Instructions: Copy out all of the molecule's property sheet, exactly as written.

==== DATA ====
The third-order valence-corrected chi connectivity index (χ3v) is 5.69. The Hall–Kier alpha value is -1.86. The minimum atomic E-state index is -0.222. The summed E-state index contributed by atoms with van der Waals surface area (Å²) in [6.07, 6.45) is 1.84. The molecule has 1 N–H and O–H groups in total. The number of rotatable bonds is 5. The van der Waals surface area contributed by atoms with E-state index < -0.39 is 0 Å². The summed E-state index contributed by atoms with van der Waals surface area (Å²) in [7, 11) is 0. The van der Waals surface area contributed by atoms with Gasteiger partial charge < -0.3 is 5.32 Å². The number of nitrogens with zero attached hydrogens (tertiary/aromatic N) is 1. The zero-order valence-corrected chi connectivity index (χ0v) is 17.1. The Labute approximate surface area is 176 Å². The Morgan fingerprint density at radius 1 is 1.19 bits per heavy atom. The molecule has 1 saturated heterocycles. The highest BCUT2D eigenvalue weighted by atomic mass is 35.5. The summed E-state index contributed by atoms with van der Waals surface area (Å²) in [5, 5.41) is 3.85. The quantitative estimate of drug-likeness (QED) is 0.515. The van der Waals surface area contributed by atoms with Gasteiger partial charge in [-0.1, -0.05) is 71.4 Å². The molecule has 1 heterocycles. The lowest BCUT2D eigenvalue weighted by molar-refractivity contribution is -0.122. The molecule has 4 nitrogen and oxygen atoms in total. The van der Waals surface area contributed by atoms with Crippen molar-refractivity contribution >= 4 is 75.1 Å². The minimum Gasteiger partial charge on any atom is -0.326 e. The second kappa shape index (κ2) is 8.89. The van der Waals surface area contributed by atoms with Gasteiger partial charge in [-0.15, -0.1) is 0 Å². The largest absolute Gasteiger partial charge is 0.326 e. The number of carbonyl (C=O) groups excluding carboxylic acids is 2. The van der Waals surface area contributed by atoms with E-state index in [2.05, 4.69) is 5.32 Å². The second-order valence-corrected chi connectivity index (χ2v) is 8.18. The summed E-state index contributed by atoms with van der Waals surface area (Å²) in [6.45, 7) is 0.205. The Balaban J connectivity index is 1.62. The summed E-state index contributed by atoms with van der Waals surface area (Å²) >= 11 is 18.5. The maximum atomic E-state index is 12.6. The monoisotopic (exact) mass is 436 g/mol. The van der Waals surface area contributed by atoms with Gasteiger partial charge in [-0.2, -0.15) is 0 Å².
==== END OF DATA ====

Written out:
The third-order valence-corrected chi connectivity index (χ3v) is 5.69. The Hall–Kier alpha value is -1.86. The minimum atomic E-state index is -0.222. The summed E-state index contributed by atoms with van der Waals surface area (Å²) in [6.07, 6.45) is 1.84. The molecule has 1 N–H and O–H groups in total. The number of rotatable bonds is 5. The van der Waals surface area contributed by atoms with E-state index < -0.39 is 0 Å². The summed E-state index contributed by atoms with van der Waals surface area (Å²) in [7, 11) is 0. The van der Waals surface area contributed by atoms with Gasteiger partial charge < -0.3 is 5.32 Å². The number of nitrogens with zero attached hydrogens (tertiary/aromatic N) is 1. The zero-order valence-corrected chi connectivity index (χ0v) is 17.1. The Labute approximate surface area is 176 Å². The Morgan fingerprint density at radius 1 is 1.19 bits per heavy atom. The molecule has 1 saturated heterocycles. The highest BCUT2D eigenvalue weighted by atomic mass is 35.5. The summed E-state index contributed by atoms with van der Waals surface area (Å²) in [5, 5.41) is 3.85. The quantitative estimate of drug-likeness (QED) is 0.515. The van der Waals surface area contributed by atoms with Gasteiger partial charge in [-0.1, -0.05) is 71.4 Å². The molecule has 1 heterocycles. The lowest BCUT2D eigenvalue weighted by molar-refractivity contribution is -0.122. The molecule has 4 nitrogen and oxygen atoms in total. The van der Waals surface area contributed by atoms with Crippen molar-refractivity contribution >= 4 is 75.1 Å². The minimum Gasteiger partial charge on any atom is -0.326 e. The second kappa shape index (κ2) is 8.89. The van der Waals surface area contributed by atoms with Gasteiger partial charge in [-0.15, -0.1) is 0 Å². The largest absolute Gasteiger partial charge is 0.326 e. The number of carbonyl (C=O) groups excluding carboxylic acids is 2. The van der Waals surface area contributed by atoms with E-state index in [2.05, 4.69) is 5.32 Å². The second-order valence-corrected chi connectivity index (χ2v) is 8.18. The summed E-state index contributed by atoms with van der Waals surface area (Å²) in [6.45, 7) is 0.205. The Balaban J connectivity index is 1.62. The summed E-state index contributed by atoms with van der Waals surface area (Å²) >= 11 is 18.5. The maximum atomic E-state index is 12.6. The monoisotopic (exact) mass is 436 g/mol. The van der Waals surface area contributed by atoms with Gasteiger partial charge in [-0.2, -0.15) is 0 Å².